What story is Redbud telling now? I will watch and see. I circled the tree today and looked for other signs of failing health. There seems to be fewer pink buds every year, since the tornado, but it’s too soon to tell if the thinning of her crown is continuing.

My favorite picture with Redbud was taken last May, when I climbed up into her branches. That feat represented my improving health. I went from walking painfully with a cane, to being cane and pain free and able to climb. The tree supported me that day, sheltered me in her leafy arms. I love this tree. And whatever happens to Redbud, I will not forget what this tree withstood and what she represented to me. I’ll collect seeds from Redbud this year and save them for the day when she is no more. A new tree will spring up and take her place…and Redbud’s story will continue.

Redbud’s Story

Love a Tree Day

Today is Love a Tree Day. I was drawn to this unique holiday for several reasons and I couldn’t have conjured up a better day for being outside and loving on a tree than this gorgeous spring day. The sunshine was plentiful and a strong breeze from the east cooled my skin while bringing incredible swirling energy to tease me. 

Love a Tree Day
Love a Tree Day is always celebrated on May 16. The purpose is to encourage people to get outside and show love and appreciation for trees and the benefits they provide. Trees give off oxygen. They provide shade, protection, beauty, fruit, and warmth. The huge maple tree that recently came down near my backyard has even provided wonderful, natural planters and simple garden stands for containers.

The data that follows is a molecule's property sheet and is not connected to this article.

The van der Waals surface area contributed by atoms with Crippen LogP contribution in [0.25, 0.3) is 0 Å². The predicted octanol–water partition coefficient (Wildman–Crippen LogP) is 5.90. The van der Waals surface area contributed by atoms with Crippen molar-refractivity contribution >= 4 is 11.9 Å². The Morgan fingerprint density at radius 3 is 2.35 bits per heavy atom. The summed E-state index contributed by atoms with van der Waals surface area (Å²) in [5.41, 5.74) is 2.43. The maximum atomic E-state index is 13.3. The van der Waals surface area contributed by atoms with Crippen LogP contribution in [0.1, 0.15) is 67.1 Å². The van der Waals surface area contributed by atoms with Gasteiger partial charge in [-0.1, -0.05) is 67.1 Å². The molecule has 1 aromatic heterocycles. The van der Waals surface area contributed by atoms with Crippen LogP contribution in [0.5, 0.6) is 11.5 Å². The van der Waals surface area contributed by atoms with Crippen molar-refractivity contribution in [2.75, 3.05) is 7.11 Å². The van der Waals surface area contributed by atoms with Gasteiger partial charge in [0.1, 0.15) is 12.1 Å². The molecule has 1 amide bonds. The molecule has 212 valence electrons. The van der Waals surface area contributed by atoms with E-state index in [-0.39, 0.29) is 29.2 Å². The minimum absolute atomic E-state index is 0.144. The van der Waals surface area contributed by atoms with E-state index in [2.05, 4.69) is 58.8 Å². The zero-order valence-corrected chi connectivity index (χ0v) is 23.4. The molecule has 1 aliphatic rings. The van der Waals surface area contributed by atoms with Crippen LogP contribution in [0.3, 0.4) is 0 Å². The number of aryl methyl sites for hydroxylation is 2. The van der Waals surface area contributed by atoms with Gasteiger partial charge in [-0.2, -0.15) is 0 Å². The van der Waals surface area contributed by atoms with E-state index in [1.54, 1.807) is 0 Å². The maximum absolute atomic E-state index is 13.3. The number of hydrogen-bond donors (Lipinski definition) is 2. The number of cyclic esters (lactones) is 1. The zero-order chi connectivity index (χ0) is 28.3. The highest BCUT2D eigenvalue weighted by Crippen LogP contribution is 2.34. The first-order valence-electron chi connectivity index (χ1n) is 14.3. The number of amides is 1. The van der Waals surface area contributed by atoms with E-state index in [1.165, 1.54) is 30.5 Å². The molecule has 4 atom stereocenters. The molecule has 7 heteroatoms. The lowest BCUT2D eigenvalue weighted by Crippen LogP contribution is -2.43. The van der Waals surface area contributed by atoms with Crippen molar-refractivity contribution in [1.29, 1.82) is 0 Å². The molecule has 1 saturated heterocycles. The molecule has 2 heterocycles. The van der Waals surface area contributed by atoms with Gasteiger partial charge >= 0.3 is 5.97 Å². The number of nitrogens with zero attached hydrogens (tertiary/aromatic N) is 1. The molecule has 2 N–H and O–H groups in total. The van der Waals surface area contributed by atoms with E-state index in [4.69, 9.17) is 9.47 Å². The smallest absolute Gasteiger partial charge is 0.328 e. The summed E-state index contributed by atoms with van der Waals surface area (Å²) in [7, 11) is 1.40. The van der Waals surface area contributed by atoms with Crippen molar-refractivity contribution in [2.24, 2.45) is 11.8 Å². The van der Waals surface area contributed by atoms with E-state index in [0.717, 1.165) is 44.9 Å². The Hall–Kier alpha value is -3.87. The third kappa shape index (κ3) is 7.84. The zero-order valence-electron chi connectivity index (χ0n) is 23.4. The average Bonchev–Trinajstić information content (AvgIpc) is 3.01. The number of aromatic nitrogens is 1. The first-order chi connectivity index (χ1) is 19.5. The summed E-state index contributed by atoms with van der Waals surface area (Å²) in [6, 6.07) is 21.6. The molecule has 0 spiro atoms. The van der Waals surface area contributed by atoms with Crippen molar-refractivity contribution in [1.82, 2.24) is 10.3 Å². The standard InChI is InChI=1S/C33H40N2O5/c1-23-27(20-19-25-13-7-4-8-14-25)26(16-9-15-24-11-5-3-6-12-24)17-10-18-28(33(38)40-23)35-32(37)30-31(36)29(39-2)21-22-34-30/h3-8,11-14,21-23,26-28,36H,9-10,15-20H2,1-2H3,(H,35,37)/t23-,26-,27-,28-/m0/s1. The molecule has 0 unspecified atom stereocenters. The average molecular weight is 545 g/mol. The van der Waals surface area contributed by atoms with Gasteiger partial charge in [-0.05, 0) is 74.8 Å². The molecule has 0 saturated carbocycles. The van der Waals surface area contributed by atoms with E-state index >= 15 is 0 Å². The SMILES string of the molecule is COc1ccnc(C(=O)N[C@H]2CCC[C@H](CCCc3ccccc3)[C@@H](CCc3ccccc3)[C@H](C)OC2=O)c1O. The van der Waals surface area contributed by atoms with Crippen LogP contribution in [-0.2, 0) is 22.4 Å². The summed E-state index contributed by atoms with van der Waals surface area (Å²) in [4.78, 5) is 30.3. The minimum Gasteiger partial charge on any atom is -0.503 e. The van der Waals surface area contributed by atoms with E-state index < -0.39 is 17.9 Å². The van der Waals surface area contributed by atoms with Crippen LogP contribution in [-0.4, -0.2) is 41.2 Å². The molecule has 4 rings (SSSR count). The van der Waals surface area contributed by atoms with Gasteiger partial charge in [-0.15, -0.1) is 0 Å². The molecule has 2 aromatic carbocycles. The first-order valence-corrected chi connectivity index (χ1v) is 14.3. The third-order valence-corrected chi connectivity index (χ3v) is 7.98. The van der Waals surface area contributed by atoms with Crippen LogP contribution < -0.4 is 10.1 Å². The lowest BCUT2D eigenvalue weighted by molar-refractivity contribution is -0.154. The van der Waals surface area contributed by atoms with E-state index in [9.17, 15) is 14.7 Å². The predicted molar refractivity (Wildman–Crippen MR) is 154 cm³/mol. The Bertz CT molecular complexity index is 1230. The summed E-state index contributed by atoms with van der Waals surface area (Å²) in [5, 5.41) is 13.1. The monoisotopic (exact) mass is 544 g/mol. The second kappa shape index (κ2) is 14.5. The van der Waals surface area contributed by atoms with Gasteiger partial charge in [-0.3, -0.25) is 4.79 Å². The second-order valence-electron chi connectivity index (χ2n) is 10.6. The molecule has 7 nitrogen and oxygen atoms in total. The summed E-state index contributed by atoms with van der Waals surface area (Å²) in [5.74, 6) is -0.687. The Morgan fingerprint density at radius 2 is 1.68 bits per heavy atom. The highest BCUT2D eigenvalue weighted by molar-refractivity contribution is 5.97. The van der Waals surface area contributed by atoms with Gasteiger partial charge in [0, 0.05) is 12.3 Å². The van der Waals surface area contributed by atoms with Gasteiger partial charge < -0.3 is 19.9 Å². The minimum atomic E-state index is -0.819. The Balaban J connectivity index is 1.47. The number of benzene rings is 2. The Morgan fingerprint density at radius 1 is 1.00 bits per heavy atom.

Love a Tree Day
I do love trees. I am drawn to forests and a variety of individual trees and tree motifs. Walking among trees grounds and centers me. I have journals featuring trees on the covers, tree artwork, and jewelry with trees on it. I am surprised that the tree has not yet been a symbol for me during one of my themed years. I trust it will be, at the perfect time. 

Love a Tree Day
It was easy to find a tree to love on this afternoon. My favorite tree is the Redbud. In the spring brilliant red violet blooms adorn the branches of this compact tree. The leaves are heart shaped. And the tree maintains a lovely silhouette throughout its life. 

After watering containers and planting a couple of herbs in the garden, I sat in the swing beneath the Redbud Tree in my front yard. The sweet eastern breeze whipped my hair around and kissed my neck and cheeks, making me smile. The Redbud shaded me, its leafy boughs swaying in the wind.